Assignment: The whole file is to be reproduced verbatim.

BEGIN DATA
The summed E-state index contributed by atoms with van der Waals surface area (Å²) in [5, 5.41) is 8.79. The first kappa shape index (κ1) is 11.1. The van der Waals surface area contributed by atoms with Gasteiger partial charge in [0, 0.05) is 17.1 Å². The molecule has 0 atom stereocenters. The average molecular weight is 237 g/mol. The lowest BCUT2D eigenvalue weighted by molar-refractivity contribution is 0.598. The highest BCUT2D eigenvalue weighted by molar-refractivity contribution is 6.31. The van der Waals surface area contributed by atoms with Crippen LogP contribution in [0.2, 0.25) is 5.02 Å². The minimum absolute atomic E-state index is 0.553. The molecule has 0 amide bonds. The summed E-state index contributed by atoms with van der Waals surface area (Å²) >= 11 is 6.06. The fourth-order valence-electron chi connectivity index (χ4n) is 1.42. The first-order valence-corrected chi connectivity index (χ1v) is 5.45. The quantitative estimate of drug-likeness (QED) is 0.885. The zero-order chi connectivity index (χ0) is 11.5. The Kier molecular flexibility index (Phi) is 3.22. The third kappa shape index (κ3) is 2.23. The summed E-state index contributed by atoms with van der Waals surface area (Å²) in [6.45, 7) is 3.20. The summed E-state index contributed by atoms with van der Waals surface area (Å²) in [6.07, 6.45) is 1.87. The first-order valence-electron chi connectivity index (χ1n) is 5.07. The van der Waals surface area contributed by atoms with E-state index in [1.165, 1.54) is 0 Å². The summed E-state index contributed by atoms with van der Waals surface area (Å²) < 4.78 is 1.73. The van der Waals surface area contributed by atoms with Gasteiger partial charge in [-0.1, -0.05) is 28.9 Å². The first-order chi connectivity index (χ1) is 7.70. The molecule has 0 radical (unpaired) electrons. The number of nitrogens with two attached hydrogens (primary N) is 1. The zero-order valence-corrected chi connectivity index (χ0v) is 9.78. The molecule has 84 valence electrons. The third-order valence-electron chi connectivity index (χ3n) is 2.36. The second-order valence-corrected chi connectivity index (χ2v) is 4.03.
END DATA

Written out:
The summed E-state index contributed by atoms with van der Waals surface area (Å²) in [5, 5.41) is 8.79. The first kappa shape index (κ1) is 11.1. The van der Waals surface area contributed by atoms with Gasteiger partial charge in [0, 0.05) is 17.1 Å². The molecule has 0 atom stereocenters. The average molecular weight is 237 g/mol. The lowest BCUT2D eigenvalue weighted by molar-refractivity contribution is 0.598. The highest BCUT2D eigenvalue weighted by molar-refractivity contribution is 6.31. The van der Waals surface area contributed by atoms with Crippen LogP contribution in [0.2, 0.25) is 5.02 Å². The minimum absolute atomic E-state index is 0.553. The molecule has 0 amide bonds. The summed E-state index contributed by atoms with van der Waals surface area (Å²) >= 11 is 6.06. The fourth-order valence-electron chi connectivity index (χ4n) is 1.42. The first-order valence-corrected chi connectivity index (χ1v) is 5.45. The quantitative estimate of drug-likeness (QED) is 0.885. The zero-order chi connectivity index (χ0) is 11.5. The Kier molecular flexibility index (Phi) is 3.22. The third kappa shape index (κ3) is 2.23. The summed E-state index contributed by atoms with van der Waals surface area (Å²) in [6.45, 7) is 3.20. The summed E-state index contributed by atoms with van der Waals surface area (Å²) in [6.07, 6.45) is 1.87. The first-order valence-electron chi connectivity index (χ1n) is 5.07. The van der Waals surface area contributed by atoms with E-state index in [1.165, 1.54) is 0 Å². The summed E-state index contributed by atoms with van der Waals surface area (Å²) < 4.78 is 1.73. The van der Waals surface area contributed by atoms with Gasteiger partial charge in [-0.1, -0.05) is 28.9 Å². The first-order chi connectivity index (χ1) is 7.70. The molecule has 0 radical (unpaired) electrons. The number of nitrogens with two attached hydrogens (primary N) is 1. The zero-order valence-corrected chi connectivity index (χ0v) is 9.78. The molecule has 84 valence electrons. The third-order valence-electron chi connectivity index (χ3n) is 2.36. The second-order valence-corrected chi connectivity index (χ2v) is 4.03.